FORT MERRILL. Fort Merrill, located on the right bank of the Nueces River where the Corpus Christi to San Antonio road crossed the river, fifty miles above its mouth, was founded on March 1, 1850, by Capt. Samuel M. Plummer and companies H and K of the First United States Infantry. Lumber and logs used in the construction of the fort were shipped in from New Orleans, and the soldiers of the garrison erected the buildings. The fort probably was named in honor of Capt. Moses E. Merrill, who was killed in the Mexican War battle of Molino del Rey on September 8, 1847. Companies I and E of the Rifle Regiment were the regular garrison until April 26, 1853, when they were transferred to Fort Ewell, leaving only two noncommissioned officers and thirteen men at Fort Merrill. After 1853 the fort was garrisoned only intermittently. When W. G. Freeman inspected it on June 21, 1853, Lt. Alexander McRae was in command, but the garrison was so small that it could do no more than night sentinel duty. The fort was abandoned on December 1, 1855. Fort Merrill is off U.S. Highway 281, three miles northwest of Dinero in Live Oak County.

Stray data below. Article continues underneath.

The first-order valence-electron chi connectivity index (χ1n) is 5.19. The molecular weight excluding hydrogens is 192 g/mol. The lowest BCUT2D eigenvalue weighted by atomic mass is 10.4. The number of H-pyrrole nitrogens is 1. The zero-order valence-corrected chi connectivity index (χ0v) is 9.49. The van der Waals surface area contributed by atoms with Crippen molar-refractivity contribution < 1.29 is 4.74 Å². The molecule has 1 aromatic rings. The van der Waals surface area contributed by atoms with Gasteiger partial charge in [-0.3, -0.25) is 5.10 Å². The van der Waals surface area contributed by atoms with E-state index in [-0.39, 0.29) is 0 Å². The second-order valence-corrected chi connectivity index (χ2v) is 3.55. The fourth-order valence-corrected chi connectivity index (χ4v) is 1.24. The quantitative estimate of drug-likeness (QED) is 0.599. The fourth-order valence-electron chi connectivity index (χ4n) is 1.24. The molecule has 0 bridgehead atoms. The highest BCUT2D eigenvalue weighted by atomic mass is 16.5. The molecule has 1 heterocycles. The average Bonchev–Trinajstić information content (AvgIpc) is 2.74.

M. L. Crimmins, "W. G. Freeman's Report on the Eighth Military Department," Southwestern Historical Quarterly 51–54 (July 1947- October 1950). Robert W. Frazer, Forts of the West (Norman: University of Oklahoma Press, 1965). Francis Paul Prucha, A Guide to the Military Posts of the United States, 1789–1895 (Madison: State Historical Association of Wisconsin, 1964). Robert Wooster, Soldiers, Sutlers and Settlers: Garrison Life of the Texas Frontier (College Station: Texas A&M University Press, 1987).
The following, adapted from the Chicago Manual of Style, 15th edition, is the preferred citation for this article.Thomas W. Cutrer, "FORT MERRILL," Handbook of Texas Online (http://www.tshaonline.org/handbook/online/articles/qbf37), accessed May 19, 2013. Published by the Texas State Historical Association.